In the beginning, Boston Blackie - whose real name is Horatio Black - was not the charming rogue we all like. He started his career as a criminal, a jewel thief, confidence man and and safe cracker. In spite of the fact that he was well-educated, charming and dashing, Blackie was not a nice man.
Jack Boyle, Blackie’s creator, wrote him as one of the first hard-boiled criminals in a story published in 1919. In the story, Blackie is in a horrible prison in California. That experience taught him that the life of crime he chose for himself was not worth the consequences of getting caught. After getting out of prison, Blackie made a complete turn around. He became a model citizen and a private investigator. Because he was a former criminal, he knew how to think like a criminal which gave him an edge when it came time to get the bad guy...or girl.
Of course, his reputation followed him and the police often assumed that Blackie was a bad guy. The unspoken motto was once a bad guy, always a bad guy. Blackie didn’t work closely with the police, probably because they were always trying to arrest him.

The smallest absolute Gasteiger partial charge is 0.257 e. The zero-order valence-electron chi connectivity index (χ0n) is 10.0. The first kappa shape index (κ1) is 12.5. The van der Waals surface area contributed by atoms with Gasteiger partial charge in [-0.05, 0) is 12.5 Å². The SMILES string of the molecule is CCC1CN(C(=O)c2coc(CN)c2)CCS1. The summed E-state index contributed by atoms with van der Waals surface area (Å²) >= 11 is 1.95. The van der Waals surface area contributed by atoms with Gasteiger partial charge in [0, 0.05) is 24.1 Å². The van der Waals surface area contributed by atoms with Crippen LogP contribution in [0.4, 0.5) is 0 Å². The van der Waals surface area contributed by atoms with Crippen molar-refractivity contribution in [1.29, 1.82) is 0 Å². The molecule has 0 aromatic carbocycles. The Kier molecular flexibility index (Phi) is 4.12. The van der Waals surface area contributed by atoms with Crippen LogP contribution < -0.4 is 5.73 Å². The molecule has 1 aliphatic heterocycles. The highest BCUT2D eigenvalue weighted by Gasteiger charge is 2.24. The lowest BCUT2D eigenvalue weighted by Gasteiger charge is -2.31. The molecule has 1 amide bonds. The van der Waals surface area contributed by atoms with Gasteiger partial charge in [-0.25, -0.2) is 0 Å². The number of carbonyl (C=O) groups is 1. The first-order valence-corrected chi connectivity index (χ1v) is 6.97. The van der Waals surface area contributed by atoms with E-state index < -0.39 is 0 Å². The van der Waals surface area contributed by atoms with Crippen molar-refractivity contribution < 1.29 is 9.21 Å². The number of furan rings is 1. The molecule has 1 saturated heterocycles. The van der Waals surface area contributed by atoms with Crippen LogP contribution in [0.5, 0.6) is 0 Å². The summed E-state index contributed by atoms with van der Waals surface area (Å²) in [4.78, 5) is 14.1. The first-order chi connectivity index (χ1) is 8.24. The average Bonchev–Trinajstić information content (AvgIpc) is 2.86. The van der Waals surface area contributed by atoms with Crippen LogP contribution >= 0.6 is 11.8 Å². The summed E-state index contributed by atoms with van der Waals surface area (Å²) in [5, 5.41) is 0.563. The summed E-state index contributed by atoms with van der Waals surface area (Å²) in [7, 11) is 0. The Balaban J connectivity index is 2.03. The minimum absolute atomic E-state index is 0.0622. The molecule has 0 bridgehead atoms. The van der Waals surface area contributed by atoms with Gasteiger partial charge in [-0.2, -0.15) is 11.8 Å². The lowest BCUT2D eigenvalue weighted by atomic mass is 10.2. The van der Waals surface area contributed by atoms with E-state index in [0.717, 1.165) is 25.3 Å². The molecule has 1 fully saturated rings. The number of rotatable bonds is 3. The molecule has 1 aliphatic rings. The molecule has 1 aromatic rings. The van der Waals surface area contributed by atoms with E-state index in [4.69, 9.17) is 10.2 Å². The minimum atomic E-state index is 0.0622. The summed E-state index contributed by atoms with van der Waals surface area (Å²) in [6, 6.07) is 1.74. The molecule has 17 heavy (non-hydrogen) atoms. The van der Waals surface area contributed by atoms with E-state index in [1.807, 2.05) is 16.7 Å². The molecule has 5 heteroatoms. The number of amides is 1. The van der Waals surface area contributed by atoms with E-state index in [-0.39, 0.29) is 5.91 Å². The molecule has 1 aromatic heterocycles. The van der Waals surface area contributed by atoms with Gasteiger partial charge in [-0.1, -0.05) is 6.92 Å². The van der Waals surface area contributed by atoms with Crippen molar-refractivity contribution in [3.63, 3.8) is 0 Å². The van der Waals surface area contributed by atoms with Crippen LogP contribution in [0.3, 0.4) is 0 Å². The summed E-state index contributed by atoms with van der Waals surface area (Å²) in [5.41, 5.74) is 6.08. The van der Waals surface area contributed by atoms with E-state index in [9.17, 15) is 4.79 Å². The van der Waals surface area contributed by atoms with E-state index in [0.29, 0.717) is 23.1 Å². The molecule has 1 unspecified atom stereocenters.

Blackie’s semi-friendly nemesis on the police force was Inspector Farraday. No matter the crime, from murder to fraud, the Inspector tried to pin the crime on Blackie. It made no difference how many ways Farraday tried to nab Blackie, he was always one step ahead. It seemed the only past that mattered to the police was Blackie’s checkered past. Even though Blackie was always solving cases and handing the bad guys over, the police never gave him a break.
Two men played Boston Blackie on radio, Chester Morris and Richard Kollmar. Morris was Blackie for the original 13-week radio run and he was the Blackie of record in the 1940s films. When the radio show was added to the Mutual line up in 1945, Kollmar took over the radio role while Morris continued playing Blackie in films.